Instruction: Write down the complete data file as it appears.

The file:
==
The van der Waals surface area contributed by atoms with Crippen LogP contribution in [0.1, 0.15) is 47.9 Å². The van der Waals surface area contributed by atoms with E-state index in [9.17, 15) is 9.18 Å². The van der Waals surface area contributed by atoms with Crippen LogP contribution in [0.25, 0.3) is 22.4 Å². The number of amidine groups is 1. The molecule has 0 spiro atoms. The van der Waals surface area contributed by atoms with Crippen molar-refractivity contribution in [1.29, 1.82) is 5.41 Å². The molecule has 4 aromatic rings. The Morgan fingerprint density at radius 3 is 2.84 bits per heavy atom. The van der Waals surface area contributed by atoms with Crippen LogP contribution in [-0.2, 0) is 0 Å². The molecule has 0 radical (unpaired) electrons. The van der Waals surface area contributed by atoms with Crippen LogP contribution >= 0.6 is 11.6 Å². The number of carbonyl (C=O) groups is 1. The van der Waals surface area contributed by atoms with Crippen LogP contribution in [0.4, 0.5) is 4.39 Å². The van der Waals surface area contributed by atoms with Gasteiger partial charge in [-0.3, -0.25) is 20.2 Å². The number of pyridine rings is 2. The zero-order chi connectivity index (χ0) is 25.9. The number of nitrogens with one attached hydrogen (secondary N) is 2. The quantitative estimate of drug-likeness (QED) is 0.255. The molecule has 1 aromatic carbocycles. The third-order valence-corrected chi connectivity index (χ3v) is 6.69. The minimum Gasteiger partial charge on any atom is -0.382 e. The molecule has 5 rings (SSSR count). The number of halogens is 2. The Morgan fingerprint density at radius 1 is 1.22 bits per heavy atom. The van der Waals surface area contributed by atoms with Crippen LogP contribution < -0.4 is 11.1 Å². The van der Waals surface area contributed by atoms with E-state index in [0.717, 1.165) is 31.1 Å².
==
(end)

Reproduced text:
The van der Waals surface area contributed by atoms with Crippen LogP contribution in [0.1, 0.15) is 47.9 Å². The van der Waals surface area contributed by atoms with E-state index in [9.17, 15) is 9.18 Å². The van der Waals surface area contributed by atoms with Crippen LogP contribution in [0.25, 0.3) is 22.4 Å². The number of amidine groups is 1. The molecule has 0 spiro atoms. The van der Waals surface area contributed by atoms with Crippen molar-refractivity contribution in [1.29, 1.82) is 5.41 Å². The molecule has 4 aromatic rings. The Morgan fingerprint density at radius 3 is 2.84 bits per heavy atom. The van der Waals surface area contributed by atoms with Crippen LogP contribution in [-0.2, 0) is 0 Å². The molecule has 0 radical (unpaired) electrons. The van der Waals surface area contributed by atoms with Crippen LogP contribution >= 0.6 is 11.6 Å². The number of carbonyl (C=O) groups is 1. The van der Waals surface area contributed by atoms with Crippen LogP contribution in [0.4, 0.5) is 4.39 Å². The van der Waals surface area contributed by atoms with Gasteiger partial charge in [-0.3, -0.25) is 20.2 Å². The number of pyridine rings is 2. The zero-order chi connectivity index (χ0) is 25.9. The number of nitrogens with one attached hydrogen (secondary N) is 2. The quantitative estimate of drug-likeness (QED) is 0.255. The molecule has 1 aromatic carbocycles. The third-order valence-corrected chi connectivity index (χ3v) is 6.69. The minimum Gasteiger partial charge on any atom is -0.382 e. The molecule has 5 rings (SSSR count). The number of halogens is 2. The Morgan fingerprint density at radius 1 is 1.22 bits per heavy atom. The van der Waals surface area contributed by atoms with Crippen LogP contribution < -0.4 is 11.1 Å². The van der Waals surface area contributed by atoms with E-state index in [0.717, 1.165) is 31.1 Å².